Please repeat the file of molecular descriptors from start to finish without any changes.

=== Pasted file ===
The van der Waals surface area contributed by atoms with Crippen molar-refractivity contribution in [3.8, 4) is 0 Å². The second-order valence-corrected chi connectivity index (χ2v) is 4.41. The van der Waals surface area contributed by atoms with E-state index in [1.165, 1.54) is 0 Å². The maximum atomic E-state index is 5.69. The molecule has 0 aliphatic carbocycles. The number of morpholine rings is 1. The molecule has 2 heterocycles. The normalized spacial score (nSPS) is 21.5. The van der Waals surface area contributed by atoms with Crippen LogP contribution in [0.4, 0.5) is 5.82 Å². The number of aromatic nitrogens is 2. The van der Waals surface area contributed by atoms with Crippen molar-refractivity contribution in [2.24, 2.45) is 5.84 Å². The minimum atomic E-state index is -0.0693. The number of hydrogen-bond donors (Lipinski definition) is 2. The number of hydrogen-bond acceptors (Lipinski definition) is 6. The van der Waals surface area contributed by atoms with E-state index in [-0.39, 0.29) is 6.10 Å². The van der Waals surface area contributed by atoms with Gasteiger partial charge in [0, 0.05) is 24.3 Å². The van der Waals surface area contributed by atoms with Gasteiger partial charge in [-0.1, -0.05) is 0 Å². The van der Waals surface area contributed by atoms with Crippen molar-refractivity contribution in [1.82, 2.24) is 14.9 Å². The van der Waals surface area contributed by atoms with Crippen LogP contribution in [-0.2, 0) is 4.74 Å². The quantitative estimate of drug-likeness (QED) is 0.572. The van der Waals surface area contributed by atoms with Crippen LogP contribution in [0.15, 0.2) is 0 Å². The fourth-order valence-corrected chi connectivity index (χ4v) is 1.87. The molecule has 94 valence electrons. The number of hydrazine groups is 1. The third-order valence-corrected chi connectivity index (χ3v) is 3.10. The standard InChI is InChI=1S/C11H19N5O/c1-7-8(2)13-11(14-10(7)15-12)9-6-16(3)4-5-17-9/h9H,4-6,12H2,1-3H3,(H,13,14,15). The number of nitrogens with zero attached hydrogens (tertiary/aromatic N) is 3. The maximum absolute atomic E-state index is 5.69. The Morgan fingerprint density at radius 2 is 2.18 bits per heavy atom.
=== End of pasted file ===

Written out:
The van der Waals surface area contributed by atoms with Crippen molar-refractivity contribution in [3.8, 4) is 0 Å². The second-order valence-corrected chi connectivity index (χ2v) is 4.41. The van der Waals surface area contributed by atoms with E-state index in [1.165, 1.54) is 0 Å². The maximum atomic E-state index is 5.69. The molecule has 0 aliphatic carbocycles. The number of morpholine rings is 1. The molecule has 2 heterocycles. The normalized spacial score (nSPS) is 21.5. The van der Waals surface area contributed by atoms with Crippen LogP contribution in [0.4, 0.5) is 5.82 Å². The number of aromatic nitrogens is 2. The van der Waals surface area contributed by atoms with Crippen molar-refractivity contribution in [2.24, 2.45) is 5.84 Å². The minimum atomic E-state index is -0.0693. The number of hydrogen-bond donors (Lipinski definition) is 2. The number of hydrogen-bond acceptors (Lipinski definition) is 6. The van der Waals surface area contributed by atoms with E-state index in [-0.39, 0.29) is 6.10 Å². The van der Waals surface area contributed by atoms with Gasteiger partial charge in [0, 0.05) is 24.3 Å². The van der Waals surface area contributed by atoms with Gasteiger partial charge in [-0.1, -0.05) is 0 Å². The van der Waals surface area contributed by atoms with Crippen molar-refractivity contribution in [1.82, 2.24) is 14.9 Å². The van der Waals surface area contributed by atoms with Crippen LogP contribution in [-0.2, 0) is 4.74 Å². The quantitative estimate of drug-likeness (QED) is 0.572. The van der Waals surface area contributed by atoms with Crippen LogP contribution in [0.15, 0.2) is 0 Å². The fourth-order valence-corrected chi connectivity index (χ4v) is 1.87. The molecule has 94 valence electrons. The number of hydrazine groups is 1. The third-order valence-corrected chi connectivity index (χ3v) is 3.10. The standard InChI is InChI=1S/C11H19N5O/c1-7-8(2)13-11(14-10(7)15-12)9-6-16(3)4-5-17-9/h9H,4-6,12H2,1-3H3,(H,13,14,15). The number of nitrogens with zero attached hydrogens (tertiary/aromatic N) is 3. The maximum absolute atomic E-state index is 5.69. The Morgan fingerprint density at radius 2 is 2.18 bits per heavy atom.